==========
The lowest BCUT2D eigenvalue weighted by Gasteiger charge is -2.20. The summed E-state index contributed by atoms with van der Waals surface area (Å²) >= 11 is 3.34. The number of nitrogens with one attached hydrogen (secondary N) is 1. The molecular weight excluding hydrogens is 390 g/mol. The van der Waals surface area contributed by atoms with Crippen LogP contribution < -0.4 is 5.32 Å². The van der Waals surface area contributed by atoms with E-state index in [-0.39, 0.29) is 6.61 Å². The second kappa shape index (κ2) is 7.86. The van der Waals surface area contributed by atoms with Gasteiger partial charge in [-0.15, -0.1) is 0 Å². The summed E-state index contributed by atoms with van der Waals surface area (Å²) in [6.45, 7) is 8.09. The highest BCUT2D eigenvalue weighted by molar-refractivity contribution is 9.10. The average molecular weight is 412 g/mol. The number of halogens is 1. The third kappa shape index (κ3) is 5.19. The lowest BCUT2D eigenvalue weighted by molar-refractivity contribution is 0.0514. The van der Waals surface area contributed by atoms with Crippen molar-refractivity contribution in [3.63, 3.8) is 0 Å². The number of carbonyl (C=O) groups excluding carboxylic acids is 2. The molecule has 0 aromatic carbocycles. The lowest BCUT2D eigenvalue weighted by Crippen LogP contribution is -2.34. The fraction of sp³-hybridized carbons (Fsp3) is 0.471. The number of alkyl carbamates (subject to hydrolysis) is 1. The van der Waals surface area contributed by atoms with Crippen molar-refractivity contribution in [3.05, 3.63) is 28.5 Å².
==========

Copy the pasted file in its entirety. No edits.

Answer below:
The lowest BCUT2D eigenvalue weighted by Gasteiger charge is -2.20. The summed E-state index contributed by atoms with van der Waals surface area (Å²) >= 11 is 3.34. The number of nitrogens with one attached hydrogen (secondary N) is 1. The molecular weight excluding hydrogens is 390 g/mol. The van der Waals surface area contributed by atoms with Crippen LogP contribution < -0.4 is 5.32 Å². The van der Waals surface area contributed by atoms with E-state index in [-0.39, 0.29) is 6.61 Å². The second kappa shape index (κ2) is 7.86. The van der Waals surface area contributed by atoms with Gasteiger partial charge in [-0.15, -0.1) is 0 Å². The summed E-state index contributed by atoms with van der Waals surface area (Å²) in [6.45, 7) is 8.09. The highest BCUT2D eigenvalue weighted by molar-refractivity contribution is 9.10. The average molecular weight is 412 g/mol. The number of halogens is 1. The third kappa shape index (κ3) is 5.19. The lowest BCUT2D eigenvalue weighted by molar-refractivity contribution is 0.0514. The van der Waals surface area contributed by atoms with Crippen molar-refractivity contribution in [3.63, 3.8) is 0 Å². The number of carbonyl (C=O) groups excluding carboxylic acids is 2. The molecule has 0 aromatic carbocycles. The lowest BCUT2D eigenvalue weighted by Crippen LogP contribution is -2.34. The fraction of sp³-hybridized carbons (Fsp3) is 0.471. The number of alkyl carbamates (subject to hydrolysis) is 1. The van der Waals surface area contributed by atoms with Crippen molar-refractivity contribution in [3.05, 3.63) is 28.5 Å².